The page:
Among the finest large jazz ensembles -- not only locally, but nationally -- the Jazz Unit has been playing regularly on Monday nights at the Bop Stop since 1994. But since that venue is temporarily closed, the band is doing this gig at Nighttown to keep a presence on the local scene. The Unit has already cut one CD, Choices -- an all-around excellent effort that features impressive compositions and arrangements by bassist Dave Morgan. Some of the finest jazz players in Northeast Ohio appear on it, including trumpeter/leader Jack Schantz, alto man Howie Smith, pianist Dan Wall, guitarist Bob Fraser, and vibe player Ron Busch. The Jazz Unit contains 13 pieces, including two trumpets; two trombones; a French horn; alto, tenor, and baritone saxophones (the tenor man doubles on flute); guitar; vibes; piano; bass; and drums -- an unusual instrumental makeup that leads to fresh and unique timbres. Morgan's got a modern, mainstream writing style that's been influenced by Bob Brookmeyer and Thad Jones, and the band also plays charts by Smith, a member of Cleveland State's faculty. Among his compositions are the 7/4 "In the Kitchen" and "Wayne's Whorl," a Wayne Shorter-like piece. Schantz has always been an inventive and melodic improviser, and his concentration on classical playing in recent years has given him a fuller, darker tone, better range, and more precise articulation, while Fraser has been influenced by pianists Bill Evans and Chick Corea, and he's a very intelligent improviser, as is Busch. John Clayman's a strong, lyrical tenor sax man, and Morgan also solos well; he and drummer Mark Gonder give the band a powerful, flexible underpinning.
Ever since the Cleveland Jazz Orchestra was founded in 1984, it's been attracting great jazz instrumentalists, singers and arrangers from both coasts. After trumpeter Jack Schantz became it's third artistic director in '93, the band also began attracting some much-needed bread. What you hear on this, it's third CD, is a 17-piece juggernaut featuring tenorist Joe Lovano and his wife, singer Judi Silvano. Her uncanny ability to duplicate a lead line adds another instrument to the mix. Emerging as the star of this session is the band's bassist, Dave Morgan. A truly gifted arranger, Morgan's five-part suite, "The Surprise of Being," is the albums creative centerpiece. The suite is a wellconstructed big-band workout: the title track is an energetic, brass plated fanfare that provides a challenge and sounding board for Lovano's gritty blowing. The ensuing movements, particularly "The Looking Glass," incorporate Lovano's big tones with Silvano's soaring wordlessness, which varies from ethereal to playful as she utilizes her highly personal scat, propelled by drummer Nate Douds and bassist Morgan. It's an exotic, atmospheric gem of orchestral colors and big-band swing. Another peak: "Viva Caruso," showing off sectional tightness and first-rate unison (note Silvano's doubling of the brass licks) plus impressive solo depth in trumpeter Jim Powell and vibist Ron Busch.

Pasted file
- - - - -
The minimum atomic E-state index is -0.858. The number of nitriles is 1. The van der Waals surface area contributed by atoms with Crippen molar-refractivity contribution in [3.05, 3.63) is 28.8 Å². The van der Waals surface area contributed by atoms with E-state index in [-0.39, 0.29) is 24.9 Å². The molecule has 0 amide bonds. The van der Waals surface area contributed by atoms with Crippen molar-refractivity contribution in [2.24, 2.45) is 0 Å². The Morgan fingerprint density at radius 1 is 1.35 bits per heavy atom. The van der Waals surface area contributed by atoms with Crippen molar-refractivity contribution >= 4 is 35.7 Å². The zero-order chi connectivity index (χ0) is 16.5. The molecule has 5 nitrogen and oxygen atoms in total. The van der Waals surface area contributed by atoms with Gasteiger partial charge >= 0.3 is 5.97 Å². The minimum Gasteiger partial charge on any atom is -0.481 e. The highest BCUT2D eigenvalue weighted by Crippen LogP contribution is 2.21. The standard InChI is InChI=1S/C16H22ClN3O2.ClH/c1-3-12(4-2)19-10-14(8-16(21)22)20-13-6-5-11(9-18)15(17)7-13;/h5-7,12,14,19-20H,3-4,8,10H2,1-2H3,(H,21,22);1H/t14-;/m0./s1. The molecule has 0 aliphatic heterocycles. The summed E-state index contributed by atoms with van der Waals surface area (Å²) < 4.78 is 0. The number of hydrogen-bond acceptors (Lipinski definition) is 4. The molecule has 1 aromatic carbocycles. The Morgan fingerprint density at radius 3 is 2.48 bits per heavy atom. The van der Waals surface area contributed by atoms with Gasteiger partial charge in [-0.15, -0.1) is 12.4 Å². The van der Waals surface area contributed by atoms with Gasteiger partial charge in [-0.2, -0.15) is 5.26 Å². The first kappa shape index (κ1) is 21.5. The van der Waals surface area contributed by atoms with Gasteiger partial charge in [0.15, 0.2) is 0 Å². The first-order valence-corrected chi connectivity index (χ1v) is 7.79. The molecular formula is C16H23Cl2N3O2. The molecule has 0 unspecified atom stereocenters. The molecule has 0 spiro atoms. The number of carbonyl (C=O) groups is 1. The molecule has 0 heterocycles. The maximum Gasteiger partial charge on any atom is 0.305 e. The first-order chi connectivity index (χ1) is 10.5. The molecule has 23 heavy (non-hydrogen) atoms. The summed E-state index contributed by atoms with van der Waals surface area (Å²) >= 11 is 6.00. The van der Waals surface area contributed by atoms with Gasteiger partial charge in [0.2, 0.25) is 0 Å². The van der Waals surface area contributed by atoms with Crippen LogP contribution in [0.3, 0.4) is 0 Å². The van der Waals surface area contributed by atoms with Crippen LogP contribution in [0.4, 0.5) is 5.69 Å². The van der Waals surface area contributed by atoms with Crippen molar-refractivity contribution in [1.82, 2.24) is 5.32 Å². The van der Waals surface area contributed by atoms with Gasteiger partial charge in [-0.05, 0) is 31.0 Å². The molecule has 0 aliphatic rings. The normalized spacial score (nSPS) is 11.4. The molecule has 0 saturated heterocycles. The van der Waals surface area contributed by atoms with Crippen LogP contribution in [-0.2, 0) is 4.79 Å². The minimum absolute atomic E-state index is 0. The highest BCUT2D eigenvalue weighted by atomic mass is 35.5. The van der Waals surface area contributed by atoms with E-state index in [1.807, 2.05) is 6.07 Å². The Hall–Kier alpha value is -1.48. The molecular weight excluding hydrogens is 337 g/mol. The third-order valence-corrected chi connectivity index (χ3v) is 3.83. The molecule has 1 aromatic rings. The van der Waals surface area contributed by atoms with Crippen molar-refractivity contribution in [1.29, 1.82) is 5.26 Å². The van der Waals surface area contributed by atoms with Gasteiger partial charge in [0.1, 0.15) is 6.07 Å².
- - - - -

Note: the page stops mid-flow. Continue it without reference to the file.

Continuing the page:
David Morgan writes for both the jazz and classical worlds. The triptych that is the Three Vignettes was written specially for Greg Banaszak. The first vignette is The Secret of the Golden Flower and moves without effort between Vaughan Williams and an Oriental sway: fast, punchy and meditative. Consolation has the contours of a primitive church hymn moving through a mist of melancholy. The final First Light makes play with Latin-American dance. Elements of rumba and tango are married to 1950s-style commercial sophisticated light music. Morgan's writing is delicate and luminously orchestrated.

Blue Is More Than A Color